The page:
Such ruling would still considerably weaken Roe v. Wade as it could incentivise other states to curtail abortion rights.
Related articles: Roe v. Wade Overturned in Preliminary Vote by US Supreme Court, Leaked Document Reveals | How Abortion Could Shape the US Midterms
Although Roberts is a conservative, he is known for having sided with the court’s liberals multiple times in the past, which isn’t necessarily a good sign as it was suggested that Roberts hence lost his power of persuasion over members of his own party.
“There does seem to be some bitterness among the other justices,” said Curt Levey, a conservative attorney and veteran of several Supreme Court confirmation battles. “There probably was a time when Roberts could’ve convinced one of the other conservative justices [in the pending abortion case.] He might well have succeeded in that a few years ago… Maybe this is the ultimate payback that in the most controversial of all cases and the biggest threat to the legitimacy of the court that he no longer has the persuasive power.”
More rights expected to come under attack after Roe v. Wade is overturned
The pending repeal of abortion rights nationwide, which until now fell under the constitutional right to privacy, will bring about further bans on other rulings that belong to the same category. Certain kinds of contraception are particularly at risk as the Mississippi governor recently refused to rule out attempting to ban IUD (intrauterine device) and morning-after pills once Roe v. Wade is overturned.
Mississippi is one of the 12 American states with so-called “trigger laws” banning abortion that would immediately come into effect the moment Roe v. Wade officially falls. As Mississippi’s legislation plans to hold the fertilised egg as a legal person, contraception products like IUD and emergency pills, which operate by blocking the implantation of the fertilised egg in the uterus, will be prohibited.
Many activists worry the so-called pro-life legislation will lead to a de facto criminalisation of the female body itself as natural miscarriages, which represent the outcome for 1 in 4 pregnancies, will become suspicious and be investigated as possible illegal abortions.
People stop going to get help when there is a risk they will go to jail for it. That is how people die. When you criminalise abortion, you criminalise every person able to get pregnant, and you put everything about them under scrutiny. They stop being human, and just become uteri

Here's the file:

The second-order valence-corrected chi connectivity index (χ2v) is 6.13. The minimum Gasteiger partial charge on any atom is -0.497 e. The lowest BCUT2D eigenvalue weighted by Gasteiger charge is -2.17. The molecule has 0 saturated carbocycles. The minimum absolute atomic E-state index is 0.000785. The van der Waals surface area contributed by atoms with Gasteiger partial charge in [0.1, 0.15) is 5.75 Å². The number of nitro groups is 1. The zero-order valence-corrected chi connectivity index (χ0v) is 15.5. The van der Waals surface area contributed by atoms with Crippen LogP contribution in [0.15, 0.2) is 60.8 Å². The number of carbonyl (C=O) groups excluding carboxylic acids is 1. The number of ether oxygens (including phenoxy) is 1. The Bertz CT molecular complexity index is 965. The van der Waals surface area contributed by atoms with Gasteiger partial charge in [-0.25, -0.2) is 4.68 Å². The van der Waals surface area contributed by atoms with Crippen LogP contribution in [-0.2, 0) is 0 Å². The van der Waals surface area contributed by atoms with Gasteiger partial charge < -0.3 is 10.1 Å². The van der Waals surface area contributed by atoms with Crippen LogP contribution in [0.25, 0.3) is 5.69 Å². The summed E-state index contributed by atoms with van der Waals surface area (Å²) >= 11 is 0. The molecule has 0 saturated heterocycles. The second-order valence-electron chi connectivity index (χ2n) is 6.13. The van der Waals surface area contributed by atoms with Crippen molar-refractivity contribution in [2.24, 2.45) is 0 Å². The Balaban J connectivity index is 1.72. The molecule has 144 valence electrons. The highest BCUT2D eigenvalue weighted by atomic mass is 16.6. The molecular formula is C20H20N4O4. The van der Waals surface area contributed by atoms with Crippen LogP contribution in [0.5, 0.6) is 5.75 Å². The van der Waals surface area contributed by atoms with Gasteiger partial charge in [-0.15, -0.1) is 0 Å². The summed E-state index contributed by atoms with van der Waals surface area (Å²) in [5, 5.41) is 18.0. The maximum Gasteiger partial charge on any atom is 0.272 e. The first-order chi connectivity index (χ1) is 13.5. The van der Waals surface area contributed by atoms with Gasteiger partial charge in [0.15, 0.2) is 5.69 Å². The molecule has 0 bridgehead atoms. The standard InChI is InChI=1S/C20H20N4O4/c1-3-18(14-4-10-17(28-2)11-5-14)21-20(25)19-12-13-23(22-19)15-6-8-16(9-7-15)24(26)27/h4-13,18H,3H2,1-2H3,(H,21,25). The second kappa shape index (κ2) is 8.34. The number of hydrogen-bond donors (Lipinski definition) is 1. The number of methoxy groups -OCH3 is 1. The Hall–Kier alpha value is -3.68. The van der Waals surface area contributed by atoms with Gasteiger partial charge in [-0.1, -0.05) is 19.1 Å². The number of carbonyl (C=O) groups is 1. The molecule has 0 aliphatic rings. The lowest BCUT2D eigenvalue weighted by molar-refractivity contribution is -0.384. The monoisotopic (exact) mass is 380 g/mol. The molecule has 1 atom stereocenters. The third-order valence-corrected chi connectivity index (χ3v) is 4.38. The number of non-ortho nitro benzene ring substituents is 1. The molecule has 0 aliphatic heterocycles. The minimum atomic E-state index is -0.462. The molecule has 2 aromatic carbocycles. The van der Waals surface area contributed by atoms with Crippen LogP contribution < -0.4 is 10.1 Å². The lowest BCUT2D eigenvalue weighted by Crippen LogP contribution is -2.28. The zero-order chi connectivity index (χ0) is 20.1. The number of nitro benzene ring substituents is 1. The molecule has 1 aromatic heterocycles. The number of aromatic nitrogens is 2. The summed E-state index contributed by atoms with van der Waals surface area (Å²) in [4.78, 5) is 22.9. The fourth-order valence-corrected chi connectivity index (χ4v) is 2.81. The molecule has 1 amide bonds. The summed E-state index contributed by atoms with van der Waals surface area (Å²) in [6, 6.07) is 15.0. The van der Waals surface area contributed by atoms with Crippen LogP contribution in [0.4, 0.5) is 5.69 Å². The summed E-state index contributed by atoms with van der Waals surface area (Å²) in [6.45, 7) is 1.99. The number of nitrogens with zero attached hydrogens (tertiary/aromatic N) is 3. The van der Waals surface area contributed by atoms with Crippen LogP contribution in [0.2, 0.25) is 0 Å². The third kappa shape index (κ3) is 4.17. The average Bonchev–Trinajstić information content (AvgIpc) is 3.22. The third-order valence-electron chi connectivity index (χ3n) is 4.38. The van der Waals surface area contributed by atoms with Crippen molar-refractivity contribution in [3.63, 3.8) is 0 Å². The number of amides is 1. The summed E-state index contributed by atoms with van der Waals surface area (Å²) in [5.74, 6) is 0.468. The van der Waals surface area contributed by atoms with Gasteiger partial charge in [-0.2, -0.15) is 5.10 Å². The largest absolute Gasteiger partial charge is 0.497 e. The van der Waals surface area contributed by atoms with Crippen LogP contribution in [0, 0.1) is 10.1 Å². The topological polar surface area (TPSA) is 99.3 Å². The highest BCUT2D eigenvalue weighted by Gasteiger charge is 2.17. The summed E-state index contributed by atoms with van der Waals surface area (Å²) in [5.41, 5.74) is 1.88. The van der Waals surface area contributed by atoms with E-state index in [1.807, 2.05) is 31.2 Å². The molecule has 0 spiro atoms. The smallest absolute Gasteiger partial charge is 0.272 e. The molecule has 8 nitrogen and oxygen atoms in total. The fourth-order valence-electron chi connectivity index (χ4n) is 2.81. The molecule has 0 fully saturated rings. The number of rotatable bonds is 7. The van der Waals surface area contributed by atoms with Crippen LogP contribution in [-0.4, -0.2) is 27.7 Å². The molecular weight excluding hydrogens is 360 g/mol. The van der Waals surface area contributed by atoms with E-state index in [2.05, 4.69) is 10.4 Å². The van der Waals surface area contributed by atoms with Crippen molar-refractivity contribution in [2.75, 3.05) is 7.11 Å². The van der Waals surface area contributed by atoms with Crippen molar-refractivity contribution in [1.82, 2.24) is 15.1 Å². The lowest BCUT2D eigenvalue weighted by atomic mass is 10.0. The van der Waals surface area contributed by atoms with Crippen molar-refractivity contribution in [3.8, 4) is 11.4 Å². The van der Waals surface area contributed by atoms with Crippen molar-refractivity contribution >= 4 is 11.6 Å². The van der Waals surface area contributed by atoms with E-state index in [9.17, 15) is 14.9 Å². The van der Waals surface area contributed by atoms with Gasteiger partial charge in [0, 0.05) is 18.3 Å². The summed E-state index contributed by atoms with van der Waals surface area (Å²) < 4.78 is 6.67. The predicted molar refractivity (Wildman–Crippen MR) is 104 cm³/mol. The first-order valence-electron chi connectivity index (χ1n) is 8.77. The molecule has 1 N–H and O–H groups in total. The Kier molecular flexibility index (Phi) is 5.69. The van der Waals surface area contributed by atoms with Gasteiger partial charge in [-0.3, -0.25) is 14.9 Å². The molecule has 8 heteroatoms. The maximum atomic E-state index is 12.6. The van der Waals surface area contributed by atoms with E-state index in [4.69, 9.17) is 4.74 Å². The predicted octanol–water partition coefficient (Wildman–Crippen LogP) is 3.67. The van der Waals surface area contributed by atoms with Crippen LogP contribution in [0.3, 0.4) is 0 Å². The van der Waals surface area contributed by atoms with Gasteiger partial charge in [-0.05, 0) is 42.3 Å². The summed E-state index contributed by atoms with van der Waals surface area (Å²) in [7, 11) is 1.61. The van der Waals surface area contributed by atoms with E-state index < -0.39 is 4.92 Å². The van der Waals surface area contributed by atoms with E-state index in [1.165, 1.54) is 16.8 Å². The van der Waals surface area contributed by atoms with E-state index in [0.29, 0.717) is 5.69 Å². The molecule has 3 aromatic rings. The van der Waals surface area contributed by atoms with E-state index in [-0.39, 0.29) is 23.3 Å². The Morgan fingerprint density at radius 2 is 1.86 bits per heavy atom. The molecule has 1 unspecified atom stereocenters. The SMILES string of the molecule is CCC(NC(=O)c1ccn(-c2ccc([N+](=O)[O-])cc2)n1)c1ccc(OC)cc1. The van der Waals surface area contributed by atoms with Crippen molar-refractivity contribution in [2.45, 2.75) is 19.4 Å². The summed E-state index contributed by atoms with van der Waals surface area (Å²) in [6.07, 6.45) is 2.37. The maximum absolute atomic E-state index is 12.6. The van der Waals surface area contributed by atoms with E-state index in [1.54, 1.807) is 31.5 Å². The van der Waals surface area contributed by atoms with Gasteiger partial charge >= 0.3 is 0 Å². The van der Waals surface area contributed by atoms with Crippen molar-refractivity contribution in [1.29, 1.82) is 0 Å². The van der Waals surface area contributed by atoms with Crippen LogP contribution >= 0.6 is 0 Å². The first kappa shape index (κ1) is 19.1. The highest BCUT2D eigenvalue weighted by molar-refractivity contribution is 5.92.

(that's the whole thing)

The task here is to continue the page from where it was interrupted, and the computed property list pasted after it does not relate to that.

— Janneke Parrish (@JannekeParrish) May 9, 2022
As I write, Louisiana (another state with “trigger laws”) is debating a bill that would make women and girls who get abortions subject to criminal prosecution and prison. Danny McCormick, the Republican Representative pushing the bill, justified his position by saying that a situation where a woman gets an abortion should be the legal equivalent of that in which a woman kills her child after birth.
As such rulings deprive a large part of the American population of their bodily autonomy, putting them at risk of devastating stigmatization, the overturning of Roe v. Wade would constitute a violation of the international human rights law.
The repercussions could reverberate across the world in a disastrous manner, incentivizing anti-abortion groups in the UK and in Europe to undertake similar projects – or they could make the United States an outlier of abortion rights, and motivate other countries to secure their own legislation.
Moreover, a knock-on effect can be expected at the United Nations and for developing countries. While Roe v. Wade does not have a direct impact on US foreign policy, its overturn would send a strong signal about the US’ position on reproductive health care. In particular, it would put an end to any American funding of projects to improve the quality of and access to comprehensive sexual health and education programs, including safe abortions, in low- and middle-income counties – known as sexual and reproductive health rights (SRHR) and enshrined in Sustainable Development Goal # 5 (Gender Equality).
In the event of US withdrawal from the sector, the global community will need to step up to fill the funding gap as they did when the US slashed funding for SRHR under the Trump Administration.
Funding cannot stop: The numbers for people around the world are dire. There are 111 million unintended pregnancies each year resulting in 30 million unplanned births, 69 million abortions (of which 35 million are unsafe), 12 million miscarriages, and one million stillbirths.
The people’s awareness of the threats currently posed to bodily autonomy, their collective actions, and political decisions will be key to ensuring the long-term protection of sexual and reproductive health rights in the future both in America and in the rest of the world.
Editor’s Note: The opinions expressed here by Impakter.com columnists are their own, not those of Impakter.com — In the Featured Photo: Protesting the draft decision overturning Roe at the Supreme Court on Mother’s Day. Featured Photo Credit: Victoria Pickering/Flickr.